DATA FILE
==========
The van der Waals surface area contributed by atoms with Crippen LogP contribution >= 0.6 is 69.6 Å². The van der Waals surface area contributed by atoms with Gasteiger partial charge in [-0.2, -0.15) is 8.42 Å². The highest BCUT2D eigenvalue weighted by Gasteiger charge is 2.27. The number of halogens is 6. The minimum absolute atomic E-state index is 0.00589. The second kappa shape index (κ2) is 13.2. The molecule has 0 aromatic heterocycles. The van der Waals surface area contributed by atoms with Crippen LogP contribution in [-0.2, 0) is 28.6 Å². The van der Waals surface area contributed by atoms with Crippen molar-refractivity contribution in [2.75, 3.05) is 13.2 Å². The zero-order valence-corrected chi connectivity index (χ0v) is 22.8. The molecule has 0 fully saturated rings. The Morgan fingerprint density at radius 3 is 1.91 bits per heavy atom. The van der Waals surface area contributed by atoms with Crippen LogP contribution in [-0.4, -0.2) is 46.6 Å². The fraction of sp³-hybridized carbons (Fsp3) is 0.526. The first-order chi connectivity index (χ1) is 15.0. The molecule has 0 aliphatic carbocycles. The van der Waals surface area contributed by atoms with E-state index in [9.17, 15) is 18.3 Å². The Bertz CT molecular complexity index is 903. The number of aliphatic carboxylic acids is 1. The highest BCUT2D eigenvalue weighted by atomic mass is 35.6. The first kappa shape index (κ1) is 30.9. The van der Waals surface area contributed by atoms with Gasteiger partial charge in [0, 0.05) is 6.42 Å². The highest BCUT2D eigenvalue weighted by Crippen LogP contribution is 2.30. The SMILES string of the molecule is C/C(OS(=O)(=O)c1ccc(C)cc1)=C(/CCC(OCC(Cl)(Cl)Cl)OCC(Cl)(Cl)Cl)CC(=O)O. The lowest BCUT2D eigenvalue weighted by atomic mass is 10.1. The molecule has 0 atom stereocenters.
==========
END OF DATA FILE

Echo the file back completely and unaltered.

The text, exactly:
The van der Waals surface area contributed by atoms with Crippen LogP contribution >= 0.6 is 69.6 Å². The van der Waals surface area contributed by atoms with Gasteiger partial charge in [-0.2, -0.15) is 8.42 Å². The highest BCUT2D eigenvalue weighted by Gasteiger charge is 2.27. The number of halogens is 6. The minimum absolute atomic E-state index is 0.00589. The second kappa shape index (κ2) is 13.2. The molecule has 0 aromatic heterocycles. The van der Waals surface area contributed by atoms with Crippen LogP contribution in [-0.2, 0) is 28.6 Å². The van der Waals surface area contributed by atoms with Crippen molar-refractivity contribution in [2.75, 3.05) is 13.2 Å². The zero-order valence-corrected chi connectivity index (χ0v) is 22.8. The molecule has 0 fully saturated rings. The Morgan fingerprint density at radius 3 is 1.91 bits per heavy atom. The van der Waals surface area contributed by atoms with Crippen LogP contribution in [-0.4, -0.2) is 46.6 Å². The fraction of sp³-hybridized carbons (Fsp3) is 0.526. The first-order chi connectivity index (χ1) is 15.0. The molecule has 0 aliphatic carbocycles. The van der Waals surface area contributed by atoms with E-state index in [9.17, 15) is 18.3 Å². The Bertz CT molecular complexity index is 903. The number of aliphatic carboxylic acids is 1. The highest BCUT2D eigenvalue weighted by atomic mass is 35.6. The first kappa shape index (κ1) is 30.9. The van der Waals surface area contributed by atoms with Gasteiger partial charge in [0, 0.05) is 6.42 Å². The highest BCUT2D eigenvalue weighted by Crippen LogP contribution is 2.30. The SMILES string of the molecule is C/C(OS(=O)(=O)c1ccc(C)cc1)=C(/CCC(OCC(Cl)(Cl)Cl)OCC(Cl)(Cl)Cl)CC(=O)O. The lowest BCUT2D eigenvalue weighted by atomic mass is 10.1. The molecule has 0 atom stereocenters.